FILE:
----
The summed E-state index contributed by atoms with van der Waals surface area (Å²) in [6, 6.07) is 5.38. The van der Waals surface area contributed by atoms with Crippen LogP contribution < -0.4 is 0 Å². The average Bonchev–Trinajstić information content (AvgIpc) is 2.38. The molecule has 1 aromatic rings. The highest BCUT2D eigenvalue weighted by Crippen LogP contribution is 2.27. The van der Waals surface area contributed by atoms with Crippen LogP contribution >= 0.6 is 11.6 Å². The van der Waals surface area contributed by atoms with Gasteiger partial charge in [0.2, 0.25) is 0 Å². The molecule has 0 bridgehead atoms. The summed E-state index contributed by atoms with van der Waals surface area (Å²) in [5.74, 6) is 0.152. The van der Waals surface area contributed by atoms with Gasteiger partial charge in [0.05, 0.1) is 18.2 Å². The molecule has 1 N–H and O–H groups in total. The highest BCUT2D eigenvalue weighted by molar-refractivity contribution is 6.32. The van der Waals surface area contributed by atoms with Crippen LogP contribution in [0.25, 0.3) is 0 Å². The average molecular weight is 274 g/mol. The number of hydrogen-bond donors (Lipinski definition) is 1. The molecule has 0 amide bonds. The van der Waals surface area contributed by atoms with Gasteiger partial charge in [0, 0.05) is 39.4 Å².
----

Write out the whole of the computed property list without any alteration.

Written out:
The summed E-state index contributed by atoms with van der Waals surface area (Å²) in [6, 6.07) is 5.38. The van der Waals surface area contributed by atoms with Crippen LogP contribution < -0.4 is 0 Å². The average Bonchev–Trinajstić information content (AvgIpc) is 2.38. The molecule has 1 aromatic rings. The highest BCUT2D eigenvalue weighted by Crippen LogP contribution is 2.27. The van der Waals surface area contributed by atoms with Crippen LogP contribution >= 0.6 is 11.6 Å². The van der Waals surface area contributed by atoms with Gasteiger partial charge in [0.2, 0.25) is 0 Å². The molecule has 0 bridgehead atoms. The summed E-state index contributed by atoms with van der Waals surface area (Å²) in [5.74, 6) is 0.152. The van der Waals surface area contributed by atoms with Gasteiger partial charge in [0.05, 0.1) is 18.2 Å². The molecule has 1 N–H and O–H groups in total. The highest BCUT2D eigenvalue weighted by molar-refractivity contribution is 6.32. The van der Waals surface area contributed by atoms with Crippen LogP contribution in [0.25, 0.3) is 0 Å². The average molecular weight is 274 g/mol. The number of hydrogen-bond donors (Lipinski definition) is 1. The molecule has 0 amide bonds. The van der Waals surface area contributed by atoms with Gasteiger partial charge in [0, 0.05) is 39.4 Å².